- This story
is partial, not only for ideological reasons, but also because limited
to the events I had the opportunity to observe in my restricted field of
vision. It began exactly 20 ago, when I was appointed director of the Supercomputing
Centre in Piedmont (CSP).
- I was
not very enthusiastic about the idea, because the first task of the CSP
was management of a CRAY Y/MP supercomputer and I was opposed to such an
- I wrote
an article for Media 2000 entitled: "An elephant to crack a nut''.
- I explained
that an elephant is perfectly capable of cracking a nut but is too expensive
for such a humble task, which can be done efficiently and economically
by a troop of squirrels.
- In short,
I thought the "supercazzola", as I called it, was merely a business
opportunity for someone and that its use could not justify the cost.
- It was
the chairman of the Regional Authority, Gian Paolo Brizio, who convinced
me to take on the job, explaining that our task was not so much management
of the supercomputer as opening a "window on the fascinating world
- So I accepted
and I am glad I did, because it was an unforgettable experience, thanks
to the professionalism and enthusiasm of my collaborators on the project.
- We all
immediately became fascinated by the Internet, and put so many resources
into it that some years later we became the fourth largest Internet Provider
- We also
collaborated with external personnel. For example, my daughter Roberta,
suitably subsidized by me, spent her Sunday afternoons transmitting real
time news updates of Italian sports to the world, using a tool called "Gopher",
which would a few years later become the basis of the first browser.
- We received
messages of thanks from as far away as Australia.
- A couple
of years later, in Olivetti, we installed on an Echos PC a modem emulator
and the software required to obtain a connection to an Internet Service
Provider. With only the cost of the cable connecting the pc to the telephone
socket, users could automatically connect to the Internet.
- In spring
of '95 I showed the prototype to the designers at Olivetti, together with
the navigation functionalities of the first browser just released, and
connecting in real time with my daughter Michela, who was visiting an American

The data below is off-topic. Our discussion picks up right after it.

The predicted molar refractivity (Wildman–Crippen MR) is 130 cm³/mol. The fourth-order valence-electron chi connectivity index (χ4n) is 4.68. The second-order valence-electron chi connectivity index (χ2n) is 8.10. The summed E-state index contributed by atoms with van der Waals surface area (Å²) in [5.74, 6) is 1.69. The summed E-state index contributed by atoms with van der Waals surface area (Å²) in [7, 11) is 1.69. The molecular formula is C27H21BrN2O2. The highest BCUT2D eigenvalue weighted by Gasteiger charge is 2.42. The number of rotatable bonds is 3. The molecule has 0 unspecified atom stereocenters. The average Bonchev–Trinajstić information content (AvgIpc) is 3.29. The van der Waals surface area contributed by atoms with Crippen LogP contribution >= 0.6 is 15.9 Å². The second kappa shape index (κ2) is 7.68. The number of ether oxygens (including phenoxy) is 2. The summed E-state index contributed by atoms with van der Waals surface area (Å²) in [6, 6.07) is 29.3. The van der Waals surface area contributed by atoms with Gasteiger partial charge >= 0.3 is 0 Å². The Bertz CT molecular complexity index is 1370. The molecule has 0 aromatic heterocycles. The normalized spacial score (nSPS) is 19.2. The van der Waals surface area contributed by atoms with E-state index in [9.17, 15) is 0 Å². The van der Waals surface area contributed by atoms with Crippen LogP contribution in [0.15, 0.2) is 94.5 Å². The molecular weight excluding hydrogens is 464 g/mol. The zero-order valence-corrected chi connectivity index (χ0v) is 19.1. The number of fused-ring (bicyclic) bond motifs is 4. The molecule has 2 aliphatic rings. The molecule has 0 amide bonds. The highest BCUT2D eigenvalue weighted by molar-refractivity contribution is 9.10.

- The project
managers of the new line of computers were enthusiastic and decided to
show the proposal to the CEO. I would have liked to present the idea personally,
but they explained: "there are three ways to ruin yourself. The most
pleasurable is with women, the quickest is gambling, the surest with engineers".
- The CEO's
answer when it came was laconic: "There is no future in the Internet".
- It was
Roberto Borri, the leader of the brilliant young team who worked with me,
who first told me about the revolution represented by open-source software.
- It stood
to reason that those who were passionate about the Internet would also
be passionate about open-source software.
the Internet can be considered as both the mother and child of open-source
software: mother, because the Internet made possible the creation of communities
of developers; child, because the principle of sharing knowledge is the
basis of the IETF's work and of open-source software.
- My enthusiasm
prompted me to propose a national research programme to the then Minister
for Universities and Research Luigi Berlinguer.
- I circulated
my learned document (little did I know!), which was much criticized by
no less a legendary name in Italian open-source software than Alessandro
- He had
begun working on Linux and its drivers in 1994, right after taking his
degree at the university of Pavia, but he was not the first in Italy to
take up the cause of open-source software.
- A few
months earlier the Pluto project was set up by Franco Bombi and Giuseppe
Zanetti at the university of Padova.
- In any
case, his work was fundamental, both from a scientific-technical and political-organizational
point of view.
criticized my article especially because it did not emphasize the importance
of the source code and for its confusion of the concepts "freeware"
and "free software", showing my ignorance of Richard Stallman's
sacred principle: "Free as in free speech, not as in free beer".
- The guru